Addition of Digital Diecutter Completes Color Ink's Digital Transformation
Color Ink, located in Sussex, Wisconsin, was founded 35 years ago as the print production arm of what was primarily a graphic design studio. Under direction of Todd Meissner, president and son of the founder, the company continues to expand its capabilities through the digital transformation of its production systems in order to bring to life the concepts of in-house designers as well as those of the ad agencies and retail customers it serves.
Currently, Color Ink focuses on the point-of-sale and POP marketplace, which involves creative and often complex products that are largely short run. Some projects call for developing one-off prototypes, but even a client doing business nationwide might need only 10 to 100 finished items to ship to its branches. Meissner notes, “Thirty years ago, the creative solutions were primarily two-dimensional graphics on printed paper. Now our creative involves more structural designs, three dimensions, maybe a unique material or production method, embellishments.”
Serving this short run market efficiently and profitably led Meissner to first invest in digital printing with the purchase of a Komori Impremia IS29, a 29-inch digital printing system, 18 months ago. Now for increasingly complex work — and with an eye to the future — Color Ink has installed a Highcon Euclid III laser digital diecutting system, also from Komori America. The Highcon is a critical piece of the company’s digital transformation, adding capabilities such as digital laser diecutting, creasing and a range of substrate options that can bring eye appeal and novelty to multi-dimensional point-of-sale displays and the premium packaging Color Ink is now producing. The Highcon closes the loop of Color Ink’s now fully digital production processes. “We’re always looking at ways to streamline production or do things in a better way, and that requires investing in the latest in innovative technology,” Meissner says.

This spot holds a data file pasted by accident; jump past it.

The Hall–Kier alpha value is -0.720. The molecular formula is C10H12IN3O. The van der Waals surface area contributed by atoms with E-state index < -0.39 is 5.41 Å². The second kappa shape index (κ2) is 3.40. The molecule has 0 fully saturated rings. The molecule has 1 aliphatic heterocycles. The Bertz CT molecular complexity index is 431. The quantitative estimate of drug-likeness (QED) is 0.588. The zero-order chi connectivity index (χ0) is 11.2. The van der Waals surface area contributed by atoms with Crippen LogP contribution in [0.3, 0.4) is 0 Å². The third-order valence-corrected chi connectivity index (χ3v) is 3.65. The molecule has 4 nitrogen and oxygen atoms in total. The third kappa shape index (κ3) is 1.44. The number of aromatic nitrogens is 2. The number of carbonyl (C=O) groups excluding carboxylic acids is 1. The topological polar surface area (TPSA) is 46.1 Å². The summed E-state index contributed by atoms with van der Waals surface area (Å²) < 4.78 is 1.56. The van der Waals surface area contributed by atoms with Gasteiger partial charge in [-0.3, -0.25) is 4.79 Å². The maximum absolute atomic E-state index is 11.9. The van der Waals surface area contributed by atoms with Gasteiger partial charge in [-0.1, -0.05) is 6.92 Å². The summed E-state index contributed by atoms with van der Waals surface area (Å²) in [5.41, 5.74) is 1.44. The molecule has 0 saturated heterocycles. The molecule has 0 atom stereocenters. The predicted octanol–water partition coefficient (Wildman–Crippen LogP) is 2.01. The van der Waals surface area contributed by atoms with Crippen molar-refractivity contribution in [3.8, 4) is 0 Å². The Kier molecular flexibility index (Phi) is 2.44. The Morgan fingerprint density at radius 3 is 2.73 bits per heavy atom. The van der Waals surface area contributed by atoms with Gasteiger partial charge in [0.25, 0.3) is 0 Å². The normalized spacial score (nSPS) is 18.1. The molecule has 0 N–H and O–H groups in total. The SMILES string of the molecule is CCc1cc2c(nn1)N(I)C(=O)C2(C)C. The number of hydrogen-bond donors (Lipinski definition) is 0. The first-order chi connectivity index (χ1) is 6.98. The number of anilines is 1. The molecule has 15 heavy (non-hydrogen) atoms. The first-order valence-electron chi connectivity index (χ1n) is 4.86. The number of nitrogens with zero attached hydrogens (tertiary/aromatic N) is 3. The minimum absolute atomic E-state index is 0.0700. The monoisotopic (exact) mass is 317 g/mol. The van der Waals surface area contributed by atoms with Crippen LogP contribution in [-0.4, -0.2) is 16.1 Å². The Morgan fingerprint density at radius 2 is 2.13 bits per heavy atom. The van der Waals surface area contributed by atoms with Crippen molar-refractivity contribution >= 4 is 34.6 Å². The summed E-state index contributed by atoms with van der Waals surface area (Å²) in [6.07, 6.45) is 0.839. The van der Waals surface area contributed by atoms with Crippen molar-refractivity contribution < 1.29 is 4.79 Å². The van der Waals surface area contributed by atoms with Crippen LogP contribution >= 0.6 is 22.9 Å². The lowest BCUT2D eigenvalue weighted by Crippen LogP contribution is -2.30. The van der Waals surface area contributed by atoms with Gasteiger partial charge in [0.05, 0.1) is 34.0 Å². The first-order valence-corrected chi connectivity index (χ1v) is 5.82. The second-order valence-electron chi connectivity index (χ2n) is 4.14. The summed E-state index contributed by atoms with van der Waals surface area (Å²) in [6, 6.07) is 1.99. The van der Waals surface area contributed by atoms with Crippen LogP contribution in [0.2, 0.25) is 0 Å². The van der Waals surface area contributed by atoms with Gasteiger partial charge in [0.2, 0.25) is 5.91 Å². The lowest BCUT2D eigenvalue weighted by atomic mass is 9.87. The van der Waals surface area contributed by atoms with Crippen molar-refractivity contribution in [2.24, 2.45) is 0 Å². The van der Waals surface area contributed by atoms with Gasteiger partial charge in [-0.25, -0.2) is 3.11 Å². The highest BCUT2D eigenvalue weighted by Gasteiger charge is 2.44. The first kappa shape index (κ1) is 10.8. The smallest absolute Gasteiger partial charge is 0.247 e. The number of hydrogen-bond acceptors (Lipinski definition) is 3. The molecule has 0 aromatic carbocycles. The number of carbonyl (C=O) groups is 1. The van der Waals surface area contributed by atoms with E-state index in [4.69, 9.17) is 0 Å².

Though Color Ink also does direct mail work on its six-color, 40-inch Komori LS640 offset press, Meissner regards the diversification that digital capabilities bring to his company as a way to stand out in a competitive marketplace and earn better than average profit margin. By offering a unique combination of services, the company can differentiate itself from competitors. “We’re really selling value. I like to classify us as a boutique print provider,” Meissner says. “That’s what we really offer our customers. Every job is unique and our Komori products give us the wide range of capabilities and tools available to meet the creativity customers today are seeking.”
“Komori has enjoyed a strong relationship with Color Ink for over two decades,” said Jacki Hudmon, senior vice president sales and marketing at Komori. “We are proud to support Color Ink’s transformation to a more automated workflow and look forward to sharing in their future successes.”
The preceding press release was provided by a company unaffiliated with Packaging Impressions. The views expressed within do not directly reflect the thoughts or opinions of the staff of Packaging Impressions.